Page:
The Visalia City Council and the Visalia Planning Commission held a joint meeting on February 3 at the Convention Center to update the city council members about major planning issues. Josh McDonnell, city planner, presented an update on the increase in building permits, progress on the general plan and the city’s sign ordinance that, after four years of being discussed and dissected, has yet to be completed. McDonnell also explained the one piece of the general plan that is a state mandate, the Housing Element.
On October 14, 2014, the Visalia City Council adopted the general plan, which will manage the city’s growth through at least 2030, and likely beyond. The plan builds on the 1991 General Plan, emphasizing growth in all four of the City’s quadrants. It also establishes Downtown Visalia as the central core of the city and Mooney Boulevard as the regional retail hub of Tulare and Kings Counties.
Adopting a general plan is just one step in a multi-year process. Several parts of the document are designed to be implemented over the coming decade. The General Plan devotes chapter 9 to describing items to be implemented in coming years, and can be accessed at the following website, http://www.visaliageneralplanupdate.com
The immediate priority is revising the Zoning Ordinance and the Subdivision Ordinance to establish consistency with the General Plan. These code changes are critical in implementing the new plan, so staff is working diligently to get this process underway.
The updated General Plan includes new land use designations and associated densities that will require revisions to their accompanying zoning designations, design districts, and development standards. Given the technical nature of the Zoning Ordinance, staff’s recommendation will be to rely on the Planning Commission to serve as the Technical Advisory Committee for reviewing and commenting on proposed zoning and subdivision changes.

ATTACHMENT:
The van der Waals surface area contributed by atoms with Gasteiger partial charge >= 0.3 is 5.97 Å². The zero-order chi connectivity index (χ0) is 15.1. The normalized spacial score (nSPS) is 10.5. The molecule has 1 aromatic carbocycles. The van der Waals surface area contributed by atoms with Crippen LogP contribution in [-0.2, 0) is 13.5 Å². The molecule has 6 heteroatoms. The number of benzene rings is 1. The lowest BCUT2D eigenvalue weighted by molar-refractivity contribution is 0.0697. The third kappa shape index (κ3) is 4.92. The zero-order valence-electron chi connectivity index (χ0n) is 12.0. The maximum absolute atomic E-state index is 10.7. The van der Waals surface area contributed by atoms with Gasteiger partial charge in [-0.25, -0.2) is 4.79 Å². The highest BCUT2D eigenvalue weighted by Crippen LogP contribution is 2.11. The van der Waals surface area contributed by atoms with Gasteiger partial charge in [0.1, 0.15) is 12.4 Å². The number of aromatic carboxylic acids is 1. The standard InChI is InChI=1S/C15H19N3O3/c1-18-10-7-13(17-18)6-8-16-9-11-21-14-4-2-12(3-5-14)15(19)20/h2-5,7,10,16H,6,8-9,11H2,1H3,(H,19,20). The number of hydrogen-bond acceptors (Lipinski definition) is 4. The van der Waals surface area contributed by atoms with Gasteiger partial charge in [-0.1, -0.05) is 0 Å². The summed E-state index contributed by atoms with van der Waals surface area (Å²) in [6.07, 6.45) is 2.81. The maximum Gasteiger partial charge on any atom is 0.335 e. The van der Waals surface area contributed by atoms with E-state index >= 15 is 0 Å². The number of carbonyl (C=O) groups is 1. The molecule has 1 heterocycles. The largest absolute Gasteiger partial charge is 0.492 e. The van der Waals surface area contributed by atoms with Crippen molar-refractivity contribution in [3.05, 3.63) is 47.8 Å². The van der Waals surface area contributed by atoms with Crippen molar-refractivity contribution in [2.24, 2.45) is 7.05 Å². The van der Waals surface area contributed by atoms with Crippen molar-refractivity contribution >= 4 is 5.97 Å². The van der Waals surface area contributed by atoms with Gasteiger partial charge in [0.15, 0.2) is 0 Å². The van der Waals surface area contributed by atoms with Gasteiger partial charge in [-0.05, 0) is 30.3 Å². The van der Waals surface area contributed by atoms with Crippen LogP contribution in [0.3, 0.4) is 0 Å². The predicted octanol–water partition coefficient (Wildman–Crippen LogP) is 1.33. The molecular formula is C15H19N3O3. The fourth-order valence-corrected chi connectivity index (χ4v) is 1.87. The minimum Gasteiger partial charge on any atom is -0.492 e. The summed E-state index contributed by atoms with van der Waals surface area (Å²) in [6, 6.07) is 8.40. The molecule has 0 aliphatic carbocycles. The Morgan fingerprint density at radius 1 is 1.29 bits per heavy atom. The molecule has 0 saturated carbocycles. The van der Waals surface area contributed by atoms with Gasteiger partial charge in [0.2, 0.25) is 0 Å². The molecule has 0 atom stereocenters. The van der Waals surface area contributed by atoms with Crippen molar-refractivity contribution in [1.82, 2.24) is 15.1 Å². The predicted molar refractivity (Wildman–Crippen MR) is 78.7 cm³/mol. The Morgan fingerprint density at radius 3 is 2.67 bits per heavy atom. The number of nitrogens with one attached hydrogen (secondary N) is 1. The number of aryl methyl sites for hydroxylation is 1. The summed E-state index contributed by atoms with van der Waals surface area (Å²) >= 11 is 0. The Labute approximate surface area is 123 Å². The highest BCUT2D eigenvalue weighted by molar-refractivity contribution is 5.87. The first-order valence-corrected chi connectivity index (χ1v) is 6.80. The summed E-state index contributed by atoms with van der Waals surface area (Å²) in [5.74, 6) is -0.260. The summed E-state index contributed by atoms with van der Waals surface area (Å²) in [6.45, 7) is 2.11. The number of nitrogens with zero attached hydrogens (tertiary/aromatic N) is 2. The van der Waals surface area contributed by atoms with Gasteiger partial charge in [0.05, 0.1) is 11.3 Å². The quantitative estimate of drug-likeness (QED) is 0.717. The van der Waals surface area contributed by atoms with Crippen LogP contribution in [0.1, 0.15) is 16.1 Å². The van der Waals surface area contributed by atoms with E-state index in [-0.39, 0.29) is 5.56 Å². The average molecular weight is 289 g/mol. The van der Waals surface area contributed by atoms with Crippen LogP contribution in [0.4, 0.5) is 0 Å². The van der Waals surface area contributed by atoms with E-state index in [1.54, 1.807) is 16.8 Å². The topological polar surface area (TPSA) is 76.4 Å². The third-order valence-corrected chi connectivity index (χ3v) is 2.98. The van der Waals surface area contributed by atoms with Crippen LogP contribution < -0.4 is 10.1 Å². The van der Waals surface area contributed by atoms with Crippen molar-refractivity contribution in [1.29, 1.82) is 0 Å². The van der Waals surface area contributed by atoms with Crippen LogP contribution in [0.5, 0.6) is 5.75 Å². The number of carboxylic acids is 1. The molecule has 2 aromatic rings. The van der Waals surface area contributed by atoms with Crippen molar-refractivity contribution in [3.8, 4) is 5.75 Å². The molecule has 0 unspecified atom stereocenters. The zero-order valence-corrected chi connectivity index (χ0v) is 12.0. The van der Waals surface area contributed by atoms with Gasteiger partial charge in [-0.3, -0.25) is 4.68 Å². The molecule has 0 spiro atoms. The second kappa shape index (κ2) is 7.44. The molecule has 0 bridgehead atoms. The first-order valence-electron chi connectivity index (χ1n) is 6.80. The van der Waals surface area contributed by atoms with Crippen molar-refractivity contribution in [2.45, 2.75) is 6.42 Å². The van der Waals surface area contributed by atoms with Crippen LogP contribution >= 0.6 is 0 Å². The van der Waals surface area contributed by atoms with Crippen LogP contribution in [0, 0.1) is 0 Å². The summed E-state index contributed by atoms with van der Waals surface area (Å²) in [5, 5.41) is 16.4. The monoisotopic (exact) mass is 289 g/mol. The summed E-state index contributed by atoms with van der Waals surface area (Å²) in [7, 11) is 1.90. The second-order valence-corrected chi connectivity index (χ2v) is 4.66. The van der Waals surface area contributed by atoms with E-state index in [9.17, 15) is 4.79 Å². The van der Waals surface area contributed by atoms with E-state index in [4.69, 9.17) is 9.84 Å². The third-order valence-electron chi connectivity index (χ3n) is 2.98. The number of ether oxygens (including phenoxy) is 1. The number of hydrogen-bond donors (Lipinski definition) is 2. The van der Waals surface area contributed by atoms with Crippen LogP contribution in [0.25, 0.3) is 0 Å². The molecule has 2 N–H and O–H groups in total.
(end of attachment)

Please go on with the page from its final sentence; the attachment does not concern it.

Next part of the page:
After the city council passed the General Plan, a business associated with real estate development challenged the Environmental Impact Report (EIR), alleging that the document insufficiently analyzes the potential impacts that the city’s blueprint may have on the environment. A settlement meeting was held in January of this year and the city is waiting for materials from the petitioner regarding a potential settlement proposal.
The name of the litigant is Visalia Retail, LP, a real estate affiliated company out of Fresno founded by developers Michael and Jon Thomason. The two developers successfully requested zone changes in Fresno’s general plan in 2008 and filed suit in Redding in 2010 over paying developer fees, a case in which they lost.
It is not known whether a settlement can be reached. If a mutually agreeable settlement is not identified, the case will continue to hearing within the next four to eight months.
The decision following the hearing may or may not provide a final outcome, as there may be further work required or there may also be appeals of the decision. In the meantime, the existence of the litigation is not preventing implementation of the General Plan. The city, until ordered otherwise, will continue to implement the policies of the updated General Plan.
The General Plan splits Visalia’s growth into three tiers. Tier I is projected to taken 7 years of growth before the city reaches Tier II. As Visalia continues to develop within Tier I, decision makers will be asked to provide direction on implementing a variety of other General Plan-adopted policies and programs. Some examples of upcoming policy efforts include:
Create a program that addresses mitigation of prime farmland conversion in Tiers IIand III (Land Use Policy LU-P-34)